Aggressive automation won’t be a good option for many campaigns, because getting “as many customers as possible around your current cost per customer” can yield an awful lot of irrelevant placements. Quantity is good, but quality always needs to come first.

3. Throw in Some Emojis

This is a really simple tip, but it’s a good one. And I say this as a copywriter who typically does not like adding emojis into my copy because I dislike how they look: emojis in email subject lines get results.

To be specific, email subject lines containing emojis actually increase open rates by 254%. That’s an enormous improvement and it means that those tiny, eye-rolling, crying smileys can be key to getting a lot of clicks on your gmail ads.

A quick and easy way to add emojis to your ad’s headline is to find the emoji of your choice here, copy it, and paste it directly into the headline when creating your campaign.

4. Target Competitor Keywords

Unless you’re using dynamic keyword insertion, targeting your competitors’ keywords is a great way to poach a few of their customers or potential customers. That’s true for Gmail ads, too.

When you’re choosing the keywords that you want to target, go ahead and throw in a few branded competitor keywords, especially big-name ones. If you sell eyeglasses, target keywords like “Warby Parker eyeglasses” or “Lens Crafters.”

If you aren’t sure exactly what branded terms customers are searching for, do a little digging with keyword research on your competitors’ names and see what you can find.

5. Use Short, Impactful Subject Lines

Email subject lines are a lot like blog post headlines; you want to know exactly when you’re getting into when you click that open button, or else you might end up feeling like your time was wasted.

Short is important for email copy because it increases the likelihood that users will read your message (it’s also worth noting that you only get 20 characters for the headline itself). In addition, it’s important to make sure that you’re able to portray offer and relevance quickly, explaining why they need to open it.

Let’s look at the gmail ad example below. I received this in my inbox today. It’s timely and relevant, because I’m a small business owner who doesn’t have employer-provided health insurance, and it’s open enrollment time.

Seeing a promise of “blue cross plans – $99/month” almost demands you click. It’s a reminder that now is the chance to get that healthcare and it dangles that really-terrible-plan-but-oh-so-affordable premium price point to get you to not only open the email, but head over to the landing page, too.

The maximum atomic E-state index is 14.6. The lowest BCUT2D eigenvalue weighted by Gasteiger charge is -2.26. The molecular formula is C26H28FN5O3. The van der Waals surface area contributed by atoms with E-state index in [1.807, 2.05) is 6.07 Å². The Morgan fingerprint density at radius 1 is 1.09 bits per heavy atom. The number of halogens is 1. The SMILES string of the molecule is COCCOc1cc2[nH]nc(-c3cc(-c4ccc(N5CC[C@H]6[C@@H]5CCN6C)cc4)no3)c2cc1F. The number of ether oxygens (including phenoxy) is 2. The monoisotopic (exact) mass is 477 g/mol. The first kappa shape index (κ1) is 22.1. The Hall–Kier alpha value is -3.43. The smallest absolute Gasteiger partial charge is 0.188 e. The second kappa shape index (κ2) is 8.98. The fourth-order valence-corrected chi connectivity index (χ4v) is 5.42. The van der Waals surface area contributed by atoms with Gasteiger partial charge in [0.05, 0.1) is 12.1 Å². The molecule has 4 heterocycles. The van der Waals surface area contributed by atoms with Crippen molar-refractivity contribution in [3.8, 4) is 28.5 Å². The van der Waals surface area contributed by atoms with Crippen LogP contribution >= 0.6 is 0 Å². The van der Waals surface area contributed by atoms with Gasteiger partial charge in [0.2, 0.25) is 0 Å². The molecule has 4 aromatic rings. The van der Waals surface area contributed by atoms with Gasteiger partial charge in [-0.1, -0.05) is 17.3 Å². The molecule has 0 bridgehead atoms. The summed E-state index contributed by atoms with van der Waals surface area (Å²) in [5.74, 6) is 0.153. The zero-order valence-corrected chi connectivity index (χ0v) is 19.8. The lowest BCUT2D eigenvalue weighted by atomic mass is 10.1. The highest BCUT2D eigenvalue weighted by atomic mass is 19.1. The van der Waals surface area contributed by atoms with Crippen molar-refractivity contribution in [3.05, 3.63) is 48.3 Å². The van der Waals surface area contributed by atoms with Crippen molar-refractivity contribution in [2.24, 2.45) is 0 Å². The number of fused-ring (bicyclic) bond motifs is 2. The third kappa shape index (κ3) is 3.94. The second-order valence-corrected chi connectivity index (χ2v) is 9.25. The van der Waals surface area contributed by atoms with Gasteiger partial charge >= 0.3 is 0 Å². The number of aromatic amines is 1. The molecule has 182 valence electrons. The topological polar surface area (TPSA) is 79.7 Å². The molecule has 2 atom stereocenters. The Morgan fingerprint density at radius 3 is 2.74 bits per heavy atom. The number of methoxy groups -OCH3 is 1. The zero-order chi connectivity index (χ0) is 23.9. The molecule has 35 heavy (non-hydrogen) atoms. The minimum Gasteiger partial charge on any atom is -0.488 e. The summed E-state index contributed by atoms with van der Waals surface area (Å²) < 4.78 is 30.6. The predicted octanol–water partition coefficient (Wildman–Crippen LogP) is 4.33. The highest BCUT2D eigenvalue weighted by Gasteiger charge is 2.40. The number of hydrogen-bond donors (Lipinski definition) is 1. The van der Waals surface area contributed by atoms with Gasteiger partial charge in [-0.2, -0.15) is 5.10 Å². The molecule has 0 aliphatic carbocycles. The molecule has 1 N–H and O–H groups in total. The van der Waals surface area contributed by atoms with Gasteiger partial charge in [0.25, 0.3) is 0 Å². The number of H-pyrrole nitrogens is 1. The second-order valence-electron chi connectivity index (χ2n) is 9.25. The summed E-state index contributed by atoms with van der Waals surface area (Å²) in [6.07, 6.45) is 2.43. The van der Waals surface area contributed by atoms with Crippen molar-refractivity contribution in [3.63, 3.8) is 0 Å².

On the landing page you’ll be disappointed to find that for $99 a month you might have to exchange your firstborn for medical care, but at least they did get you there.


Gmail ads are an excellent opportunity to land in your potential customers’ inboxes, even if they’ve never interacted with your business before. There’s less competition for their attention and they typically have to at least review the message long enough to decide they want to delete it so they can clear away that notification. That’s a big opening that you won’t get on other platforms where it’s easy to scroll past your ad without a second thought.

By following the best practices outlined above, you can maximize your ROAS and your ROI, making your campaigns as profitable and effective as possible.

If you want to invest in Gmail ad campaigns but aren’t sure where to start, get in touch with us here and see how we can help.

What do you think? Have you ever used Gmail ads for your business? How do you get the best ROAS from your campaigns? Share your thoughts and questions in the comments below! 

  • AdWords

  • PPC

Ana Gotter

Ana Gotter is a freelance writer specializing in social media and content marketing, though she writes on a variety of other niches and subjects. She can be contacted at